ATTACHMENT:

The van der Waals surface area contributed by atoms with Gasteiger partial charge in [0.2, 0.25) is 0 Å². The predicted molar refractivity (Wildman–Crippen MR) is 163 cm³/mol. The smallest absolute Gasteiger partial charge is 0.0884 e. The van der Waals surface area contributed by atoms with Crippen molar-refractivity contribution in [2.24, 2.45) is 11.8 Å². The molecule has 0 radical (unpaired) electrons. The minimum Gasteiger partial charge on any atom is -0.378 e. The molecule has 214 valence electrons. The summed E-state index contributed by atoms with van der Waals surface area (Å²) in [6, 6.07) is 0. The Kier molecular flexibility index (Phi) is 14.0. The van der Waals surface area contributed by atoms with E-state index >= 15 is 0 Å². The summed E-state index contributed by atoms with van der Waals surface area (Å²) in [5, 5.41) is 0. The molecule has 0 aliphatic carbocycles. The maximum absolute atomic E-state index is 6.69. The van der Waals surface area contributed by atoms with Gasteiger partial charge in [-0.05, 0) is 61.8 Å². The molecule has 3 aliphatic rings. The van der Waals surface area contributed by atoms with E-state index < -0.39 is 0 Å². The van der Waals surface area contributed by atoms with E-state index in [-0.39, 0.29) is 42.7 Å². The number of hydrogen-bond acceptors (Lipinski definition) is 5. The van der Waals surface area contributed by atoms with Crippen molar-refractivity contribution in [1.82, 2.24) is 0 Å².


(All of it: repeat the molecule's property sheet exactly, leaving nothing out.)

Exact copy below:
The van der Waals surface area contributed by atoms with Gasteiger partial charge in [0.2, 0.25) is 0 Å². The predicted molar refractivity (Wildman–Crippen MR) is 163 cm³/mol. The smallest absolute Gasteiger partial charge is 0.0884 e. The van der Waals surface area contributed by atoms with Crippen molar-refractivity contribution in [2.24, 2.45) is 11.8 Å². The molecule has 0 radical (unpaired) electrons. The minimum Gasteiger partial charge on any atom is -0.378 e. The molecule has 214 valence electrons. The summed E-state index contributed by atoms with van der Waals surface area (Å²) in [6, 6.07) is 0. The Kier molecular flexibility index (Phi) is 14.0. The van der Waals surface area contributed by atoms with E-state index >= 15 is 0 Å². The summed E-state index contributed by atoms with van der Waals surface area (Å²) in [5, 5.41) is 0. The molecule has 0 aliphatic carbocycles. The maximum absolute atomic E-state index is 6.69. The van der Waals surface area contributed by atoms with Gasteiger partial charge in [-0.05, 0) is 61.8 Å². The molecule has 3 aliphatic rings. The van der Waals surface area contributed by atoms with E-state index < -0.39 is 0 Å². The van der Waals surface area contributed by atoms with E-state index in [-0.39, 0.29) is 42.7 Å². The number of hydrogen-bond acceptors (Lipinski definition) is 5. The van der Waals surface area contributed by atoms with Crippen molar-refractivity contribution in [1.82, 2.24) is 0 Å².